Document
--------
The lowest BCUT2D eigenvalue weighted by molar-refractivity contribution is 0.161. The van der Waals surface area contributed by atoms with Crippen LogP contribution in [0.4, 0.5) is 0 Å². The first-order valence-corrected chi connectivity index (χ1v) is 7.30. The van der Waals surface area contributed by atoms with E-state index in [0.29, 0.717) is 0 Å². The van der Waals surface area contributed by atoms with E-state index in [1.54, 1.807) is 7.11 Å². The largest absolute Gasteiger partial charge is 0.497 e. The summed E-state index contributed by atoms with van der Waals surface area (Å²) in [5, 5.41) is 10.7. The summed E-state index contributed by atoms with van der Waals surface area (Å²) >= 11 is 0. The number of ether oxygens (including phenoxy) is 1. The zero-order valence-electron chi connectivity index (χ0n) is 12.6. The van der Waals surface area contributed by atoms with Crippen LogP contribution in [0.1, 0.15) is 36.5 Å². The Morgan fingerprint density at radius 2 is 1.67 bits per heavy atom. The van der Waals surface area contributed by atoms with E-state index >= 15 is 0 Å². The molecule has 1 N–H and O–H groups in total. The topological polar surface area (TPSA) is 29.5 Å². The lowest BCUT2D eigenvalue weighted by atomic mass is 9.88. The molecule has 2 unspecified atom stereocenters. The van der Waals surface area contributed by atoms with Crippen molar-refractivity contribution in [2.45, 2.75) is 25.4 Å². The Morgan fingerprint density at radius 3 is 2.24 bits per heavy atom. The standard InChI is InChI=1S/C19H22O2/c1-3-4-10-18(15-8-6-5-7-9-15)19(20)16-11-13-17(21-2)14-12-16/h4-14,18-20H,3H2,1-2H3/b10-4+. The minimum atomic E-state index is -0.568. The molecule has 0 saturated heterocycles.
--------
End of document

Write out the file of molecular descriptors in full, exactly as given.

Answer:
The lowest BCUT2D eigenvalue weighted by molar-refractivity contribution is 0.161. The van der Waals surface area contributed by atoms with Crippen LogP contribution in [0.4, 0.5) is 0 Å². The first-order valence-corrected chi connectivity index (χ1v) is 7.30. The van der Waals surface area contributed by atoms with E-state index in [0.29, 0.717) is 0 Å². The van der Waals surface area contributed by atoms with E-state index in [1.54, 1.807) is 7.11 Å². The largest absolute Gasteiger partial charge is 0.497 e. The summed E-state index contributed by atoms with van der Waals surface area (Å²) in [5, 5.41) is 10.7. The summed E-state index contributed by atoms with van der Waals surface area (Å²) >= 11 is 0. The number of ether oxygens (including phenoxy) is 1. The zero-order valence-electron chi connectivity index (χ0n) is 12.6. The van der Waals surface area contributed by atoms with Crippen LogP contribution in [0.1, 0.15) is 36.5 Å². The Morgan fingerprint density at radius 2 is 1.67 bits per heavy atom. The van der Waals surface area contributed by atoms with E-state index >= 15 is 0 Å². The molecule has 1 N–H and O–H groups in total. The topological polar surface area (TPSA) is 29.5 Å². The lowest BCUT2D eigenvalue weighted by atomic mass is 9.88. The molecule has 2 unspecified atom stereocenters. The van der Waals surface area contributed by atoms with Crippen molar-refractivity contribution in [2.45, 2.75) is 25.4 Å². The Morgan fingerprint density at radius 3 is 2.24 bits per heavy atom. The standard InChI is InChI=1S/C19H22O2/c1-3-4-10-18(15-8-6-5-7-9-15)19(20)16-11-13-17(21-2)14-12-16/h4-14,18-20H,3H2,1-2H3/b10-4+. The minimum atomic E-state index is -0.568. The molecule has 0 saturated heterocycles.